Industrial Thermal Engineering (IWT) heating plant managers are also responsible for plant maintenance and perform servicing. Being knowledgeable about the many aspects of joining and fastening technology is a key competency. Pipelines can be laid in such Byzantine fashion that sometimes there is hardly any space to properly tighten a screw, almost like on a submarine. That is why we arranged a group visit to Bossard AG.

Bossard‘s Director of Application Engineering took us on a fascinating journey through the world of fastening. He explained to our group the meaning of the various designations appearing on screws, the forces applied to them, how to properly tighten them using a torque wrench and how to ensure proper lubrication, even during maintenance. The most striking part though was his comments on why it is so important to always use the right screw at the right place.

After his expert presentation we from the Heating Plant Managers Forum agreed that a “fastening seminar” like that should really be mandatory as part of heating plant manager training. One big reason why, is that heating plant managers are not only responsible for trouble-free operation of heating plants, but also bear tremendous responsibility for the safety and protection of both, people and the environment. Their valuable knowledge and expertise thus translates into huge benefits for future generations.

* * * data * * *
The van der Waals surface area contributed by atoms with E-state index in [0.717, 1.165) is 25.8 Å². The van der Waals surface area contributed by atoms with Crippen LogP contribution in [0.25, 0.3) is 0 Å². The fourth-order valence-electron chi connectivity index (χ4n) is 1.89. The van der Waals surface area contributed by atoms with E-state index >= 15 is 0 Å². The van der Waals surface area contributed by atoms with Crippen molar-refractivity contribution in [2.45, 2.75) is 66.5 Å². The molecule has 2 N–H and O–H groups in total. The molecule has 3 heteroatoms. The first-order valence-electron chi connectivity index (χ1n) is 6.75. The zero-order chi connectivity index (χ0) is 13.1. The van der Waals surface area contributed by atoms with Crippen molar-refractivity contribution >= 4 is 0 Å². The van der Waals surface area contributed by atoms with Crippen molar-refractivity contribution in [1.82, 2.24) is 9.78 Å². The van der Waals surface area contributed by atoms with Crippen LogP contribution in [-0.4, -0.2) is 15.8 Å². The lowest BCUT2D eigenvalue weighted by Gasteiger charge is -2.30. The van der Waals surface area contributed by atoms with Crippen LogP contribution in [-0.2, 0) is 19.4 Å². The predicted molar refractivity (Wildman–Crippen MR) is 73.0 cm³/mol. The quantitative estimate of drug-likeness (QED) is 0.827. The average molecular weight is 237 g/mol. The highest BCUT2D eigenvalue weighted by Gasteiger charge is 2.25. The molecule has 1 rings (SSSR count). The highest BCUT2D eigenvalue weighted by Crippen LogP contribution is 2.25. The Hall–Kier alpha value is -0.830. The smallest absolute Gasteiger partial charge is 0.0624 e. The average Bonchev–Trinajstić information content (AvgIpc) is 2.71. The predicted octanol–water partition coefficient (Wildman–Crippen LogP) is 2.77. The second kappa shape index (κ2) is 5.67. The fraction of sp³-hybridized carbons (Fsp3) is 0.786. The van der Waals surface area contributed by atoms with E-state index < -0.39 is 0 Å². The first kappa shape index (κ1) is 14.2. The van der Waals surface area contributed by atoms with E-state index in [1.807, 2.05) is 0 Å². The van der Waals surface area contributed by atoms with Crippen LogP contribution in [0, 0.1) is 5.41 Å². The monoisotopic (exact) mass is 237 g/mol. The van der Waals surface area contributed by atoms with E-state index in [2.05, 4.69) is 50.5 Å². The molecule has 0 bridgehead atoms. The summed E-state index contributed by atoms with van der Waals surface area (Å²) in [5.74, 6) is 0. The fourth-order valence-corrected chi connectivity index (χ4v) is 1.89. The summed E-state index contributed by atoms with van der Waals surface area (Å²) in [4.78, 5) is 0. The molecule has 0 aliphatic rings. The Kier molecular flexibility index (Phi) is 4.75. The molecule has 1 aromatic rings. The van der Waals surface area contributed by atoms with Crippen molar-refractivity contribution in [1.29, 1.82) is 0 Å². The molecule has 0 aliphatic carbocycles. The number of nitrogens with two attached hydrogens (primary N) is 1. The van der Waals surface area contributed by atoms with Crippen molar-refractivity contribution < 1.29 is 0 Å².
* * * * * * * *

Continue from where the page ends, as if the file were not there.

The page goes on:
March 21, 2014
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Greater Productivity Means Satisfied Customers

Jürgen Eixler
Director of Engineering, Bossard Switzerland

In manufacturing, productivity is affected by numerous factors, and one of the most important is a low defect rate. Troubleshooting costs money and takes up valuable time as one of our customers who manufactures power and voltage transformers for utilities can attest. The customer was having galling problems with stainless screws in aluminum housings during final assembly of a large voltage converter. The galling was requiring costly, time-consuming repair to the housings. Sometimes repair wasn‘t even possible, so housings had to be scrapped.

So the production manager started looking into how to improve the situation and contacted us engineers at Bossard. The obvious solution was to lubricate the screws, but in this case there were three problems involved, the first of which was the extra time this would take, which would negatively impact productivity. Secondly, this would create the possibility of fouling, which would create a leakage problem in the housings. And thirdly, lubrication is a somewhat vaguely defined activity which every fitter performs a bit differently.